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the assigned text for a Day of Thanksgiving. 11 On the way to Jerusalem he was passing along between Samaria and Galilee. • See above. Jesus was in the ...
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A DAY OF

A DAY OF

THANKSGIVING

THANKSGIVING

Study Notes for the Christian Layperson

Study Notes for the Christian Layperson

by: Rev. Marcus Baikie

by: Rev. Marcus Baikie

Luke 17:11-19 esv Author and Date: The Holy Spirit caused Luke the physician to write the words of this Gospel around AD 55-60. This takes place during Jesus’ journey to Jerusalem, which began in Luke 9:51 (“When the days drew near for him to be taken up, he set his face to go to Jerusalem.”) Because of the great example of thanks on the part of Samaritan, this Gospel is the assigned text for a Day of Thanksgiving. On the way to Jerusalem he was passing along between Samaria and Galilee. 11

• See above. Jesus was in the middle of His journey to the Cross. And as he entered a village, he was met by ten lepers, who stood at a distance

12

• These men stood at a distance to fulfill what was commanded of them in the Law of Moses: “[The leprous person] shall live alone. His dwelling shall be outside the camp.” (Leviticus 13:46) • Their condition had cut them off from both other people and God. In the same way our sins cut us off from God and our neighbor.

Luke 17:11-19 esv and lifted up their voices, saying, “Jesus, Master, have mercy on us.” 13

• However, with this they break the Law. According to Leviticus they were to cry out “Unclean, unclean.” (13:45). Their desperate need moved them to cry out to the Lord, who had already shown His willingness to touch what was unclean in order to bring life and healing (see the raising of the widow’s son at Nain in Luke 7:11-17). • “Master” — This word is only used in the Gospel of Luke to address Jesus. In the other Gospels, he is usually called “Lord” (in Greek, kyrios). In Luke, however, the disciples often address him as “Master” (Luke 5:5, 8:24, 8:45, 9:33, 9:49). • “Have mercy on us” — in Greek, eleison. This is the same petition we offer towards the beginning of the Divine Service: “Lord, have mercy upon us. Christ, have mercy upon us. Lord, have mercy upon us.” (LSB p. 186) When he saw them he said to them, “Go and show yourselves to the priests.” And as they went they were cleansed.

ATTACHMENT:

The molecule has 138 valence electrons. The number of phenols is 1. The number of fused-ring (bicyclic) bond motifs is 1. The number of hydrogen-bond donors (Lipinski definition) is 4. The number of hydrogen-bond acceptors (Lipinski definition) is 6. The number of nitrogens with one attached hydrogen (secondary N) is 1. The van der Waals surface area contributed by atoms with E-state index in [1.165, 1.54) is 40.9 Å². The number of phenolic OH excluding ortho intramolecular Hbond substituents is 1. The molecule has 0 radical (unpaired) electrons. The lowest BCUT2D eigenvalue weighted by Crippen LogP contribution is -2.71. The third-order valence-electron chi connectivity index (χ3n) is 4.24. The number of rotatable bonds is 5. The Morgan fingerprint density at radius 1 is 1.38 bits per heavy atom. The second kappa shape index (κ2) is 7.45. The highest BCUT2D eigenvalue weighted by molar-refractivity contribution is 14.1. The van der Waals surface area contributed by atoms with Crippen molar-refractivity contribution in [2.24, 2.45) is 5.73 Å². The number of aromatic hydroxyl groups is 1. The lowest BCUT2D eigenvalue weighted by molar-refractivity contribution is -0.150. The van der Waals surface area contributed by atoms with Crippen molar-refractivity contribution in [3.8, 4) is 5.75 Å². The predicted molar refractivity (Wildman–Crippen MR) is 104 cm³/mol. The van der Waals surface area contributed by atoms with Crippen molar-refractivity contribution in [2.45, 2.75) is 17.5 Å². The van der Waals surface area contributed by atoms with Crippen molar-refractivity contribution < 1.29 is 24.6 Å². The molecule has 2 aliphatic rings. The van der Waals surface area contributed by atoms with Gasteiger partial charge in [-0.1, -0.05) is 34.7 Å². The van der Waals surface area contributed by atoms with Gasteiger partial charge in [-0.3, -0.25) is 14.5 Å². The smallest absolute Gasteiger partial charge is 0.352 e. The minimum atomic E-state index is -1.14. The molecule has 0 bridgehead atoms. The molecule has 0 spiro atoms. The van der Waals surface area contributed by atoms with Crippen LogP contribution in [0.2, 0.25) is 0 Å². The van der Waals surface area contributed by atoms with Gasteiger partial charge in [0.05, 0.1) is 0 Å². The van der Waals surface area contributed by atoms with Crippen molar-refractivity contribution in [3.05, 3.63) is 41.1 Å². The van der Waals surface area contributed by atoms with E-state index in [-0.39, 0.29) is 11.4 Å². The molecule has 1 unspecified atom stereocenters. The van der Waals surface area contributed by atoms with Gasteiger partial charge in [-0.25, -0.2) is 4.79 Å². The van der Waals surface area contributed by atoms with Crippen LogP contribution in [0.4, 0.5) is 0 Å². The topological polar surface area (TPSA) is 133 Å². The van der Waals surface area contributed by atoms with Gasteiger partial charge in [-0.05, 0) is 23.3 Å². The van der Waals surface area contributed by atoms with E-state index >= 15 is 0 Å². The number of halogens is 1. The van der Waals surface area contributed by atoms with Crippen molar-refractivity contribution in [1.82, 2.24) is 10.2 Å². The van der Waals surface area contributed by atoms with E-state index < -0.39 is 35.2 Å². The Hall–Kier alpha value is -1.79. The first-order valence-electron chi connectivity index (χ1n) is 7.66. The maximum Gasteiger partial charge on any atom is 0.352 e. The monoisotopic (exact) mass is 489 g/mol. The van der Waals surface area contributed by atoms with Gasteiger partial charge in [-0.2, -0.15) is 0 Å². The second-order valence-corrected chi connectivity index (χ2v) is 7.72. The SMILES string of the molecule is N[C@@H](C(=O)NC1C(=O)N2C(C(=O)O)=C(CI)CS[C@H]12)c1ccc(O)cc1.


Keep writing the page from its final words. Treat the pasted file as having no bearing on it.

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• Jesus heard and answered their prayer immediately.

Author and Date: The Holy Spirit caused Luke the physician to write the words of this Gospel around AD 55-60. This takes place during Jesus’ journey to Jerusalem, which began in Luke 9:51 (“When the days drew near for him to be taken up, he set his face to go to Jerusalem.”) Because of the great example of thanks on the part of Samaritan, this Gospel is the assigned text for a Day of Thanksgiving. On the way to Jerusalem he was passing along between Samaria and Galilee. 11

• See above. Jesus was in the middle of His journey to the Cross. And as he entered a village, he was met by ten lepers, who stood at a distance

12

• These men stood at a distance to fulfill what was commanded of them in the Law of Moses: “[The leprous person] shall live alone. His dwelling shall be outside the camp.” (Leviticus 13:46) • Their condition had cut them off from both other people and God. In the same way our sins cut us off from God and our neighbor.

and lifted up their voices, saying, “Jesus, Master, have mercy on us.” 13

• However, with this they break the Law. According to Leviticus they were to cry out “Unclean, unclean.” (13:45). Their desperate need moved them to cry out to the Lord, who had already shown His willingness to touch what was unclean in order to bring life and healing (see the raising of the widow’s son at Nain in Luke 7:11-17). • “Master” — This word is only used in the Gospel of Luke to address Jesus. In the other Gospels, he is usually called “Lord” (in Greek, kyrios). In Luke, however, the disciples often address him as “Master” (Luke 5:5, 8:24, 8:45, 9:33, 9:49). • “Have mercy on us” — in Greek, eleison.